Planes grounded by COVID-19 largely avoid the junkyard — for now
Airlines want flexibility to return aircraft to skies quickly, and demand for spare parts has shrunk
SYDNEY—After the coronavirus pandemic grounded air travel, many of the thousands of aircraft that were parked at storage facilities around the globe seemed destined for the scrap heap.
That hasn’t happened. Instead, aircraft owners are junking fewer planes than just before the pandemic.
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About 440 large commercial jetliners were scrapped in 2020, a roughly 15% decline compared with 2019, according to aviation-analytics firm Cirium. This year, the number of aircraft being junked is currently some 30% below last year’s volumes, said Rob Morris, Cirium’s global head of consultancy.
The slow pace highlights the challenge airlines face as they navigate out of the coronavirus pandemic. Domestic travel is returning faster than international in some markets, but the pace of the recovery will differ from region to region, and airlines must retain the ability to ramp up quickly. Airlines struggling to afford new aircraft may also need to keep older models for longer.
Another factor: prices for spare parts are low because many planes are grounded and don’t need extra components. Aircraft owners generate revenue from parts taken out of scrapped planes, so they may wait until demand for spares rises before junking their planes.
"Storing aircraft is cost-effective for airlines during a time when it’s uncertain how quickly passenger traffic will recover," said Richard Brown, managing director at aviation firm Naveo Consultancy. "It makes more sense to park aircraft on the ground, and wait and see how the pandemic plays out."
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The biggest airline in Australia, Qantas Airways Ltd. , plans to keep its 12 A380 jumbo jets in storage for years, and aims to start flying some of them again at the end of 2023 when it expects the recovery in international travel to be under way. In the U.S., United Airlines Holdings Inc. decided to keep its older Boeing 767 wide-body fleet, with Chief Commercial Officer Andrew Nocella saying in April that "every data point we see confirms that demand will recover."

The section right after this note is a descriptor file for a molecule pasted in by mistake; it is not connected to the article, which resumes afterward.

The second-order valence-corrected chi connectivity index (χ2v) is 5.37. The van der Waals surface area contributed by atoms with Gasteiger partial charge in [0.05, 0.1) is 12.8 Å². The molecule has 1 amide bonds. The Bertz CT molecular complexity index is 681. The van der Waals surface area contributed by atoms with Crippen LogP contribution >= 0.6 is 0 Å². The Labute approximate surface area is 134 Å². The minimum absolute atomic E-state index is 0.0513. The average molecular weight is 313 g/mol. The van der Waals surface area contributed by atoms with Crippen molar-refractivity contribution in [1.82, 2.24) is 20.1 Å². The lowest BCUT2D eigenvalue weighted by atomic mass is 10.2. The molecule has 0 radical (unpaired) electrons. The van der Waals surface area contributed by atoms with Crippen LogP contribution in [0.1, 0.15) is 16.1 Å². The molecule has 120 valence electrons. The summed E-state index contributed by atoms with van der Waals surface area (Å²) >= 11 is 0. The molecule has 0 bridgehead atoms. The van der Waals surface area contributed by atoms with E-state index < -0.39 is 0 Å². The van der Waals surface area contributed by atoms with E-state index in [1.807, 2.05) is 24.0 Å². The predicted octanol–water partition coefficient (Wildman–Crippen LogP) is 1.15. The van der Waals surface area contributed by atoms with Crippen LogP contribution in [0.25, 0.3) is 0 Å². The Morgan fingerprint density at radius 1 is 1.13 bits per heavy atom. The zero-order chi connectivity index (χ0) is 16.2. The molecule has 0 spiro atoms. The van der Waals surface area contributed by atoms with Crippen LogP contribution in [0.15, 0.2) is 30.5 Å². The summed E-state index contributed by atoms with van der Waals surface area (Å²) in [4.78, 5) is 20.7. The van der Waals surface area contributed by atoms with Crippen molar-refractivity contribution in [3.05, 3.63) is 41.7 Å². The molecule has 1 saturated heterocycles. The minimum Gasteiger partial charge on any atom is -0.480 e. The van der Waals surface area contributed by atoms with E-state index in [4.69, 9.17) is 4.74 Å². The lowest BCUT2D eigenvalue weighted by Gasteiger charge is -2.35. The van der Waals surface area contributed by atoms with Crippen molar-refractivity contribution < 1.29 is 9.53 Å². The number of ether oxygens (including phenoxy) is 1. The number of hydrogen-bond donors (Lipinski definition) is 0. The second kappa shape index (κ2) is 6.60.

To be sure, retirements are expected to rise when airlines get a better handle on post-pandemic travel, and many airlines have already announced plans to streamline their fleets, such as removing the A380, which needs long-haul travel to be economically viable. Deutsche Lufthansa AG Chief Executive Carsten Spohr, for example, said in March that the airline had decided to phase out 115 aircraft over the past year and was considering removing all aircraft older than 25 years from its fleet.
Cirium’s Mr. Morris said aircraft need to have started the process of being dismantled for them to appear in Cirium’s retirement database. Airlines frequently sell their old planes or return them to leasing companies, in which case the planes don’t appear in the database unless the new owners or lessors dismantle them.
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Before the pandemic, an aging A320 aircraft could be sold for between $6 million and $7 million, compared with about $2 million now, said Phil Seymour, president of aviation data and advisory firm IBA. In contrast, storing the aircraft could cost as little as $50,000 a year in a remote location with basic maintenance, Mr. Seymour said. But costs can add up if dozens of planes need to be stored with little revenue coming in.
"The decisions being made in those boardrooms right now are really quite difficult," he said.
The leasing companies that now own about half of the global jetliner fleet could be even less inclined to rush to dismantle planes, particularly at low prices, said Mr. Seymour, whose clients include lessors and financial institutions. Mr. Seymour said lessors could arrange more flexible, short-term leases for their airline customers so the airlines don’t switch to a competitor when the market recovers.
AELS, a company in the Netherlands that buys old aircraft and disassembles them for parts, isn’t looking to buy right now because it has an existing inventory of spare components, Chief Executive Derk-Jan van Heerden said.
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"Why buy stuff if you have inventory and it’s not selling?" he said. "Conserving cash to sit out this crisis is a logical strategy."
Before the pandemic, AELS usually acquired six to eight planes to take apart each year. Last year, the company acquired just one.
Engineers typically remove between 800 and 1,200 parts per aircraft, with the most valuable being the landing gear, engines and the auxiliary power unit, Mr. van Heerden said. The metal in the airframe is recycled, but that accounts for just 1% to 3% of revenue from a disassembly.
Asia Pacific Aircraft Storage, which stores planes in the Australian Outback, used a temporary overflow facility to handle the surge in demand for post-pandemic aircraft storage and expanded its main location, managing director Tom Vincent said.
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Travel bubbles keep getting delayed, making it difficult for airlines to make long-term plans for their fleets, he said. In some cases, leased planes are being taken out of storage to return to the lessor, only to have the lessor put the plane back into storage.
"The net movement is more inbound aircraft," he said. "There just continues to be issues with international travel."
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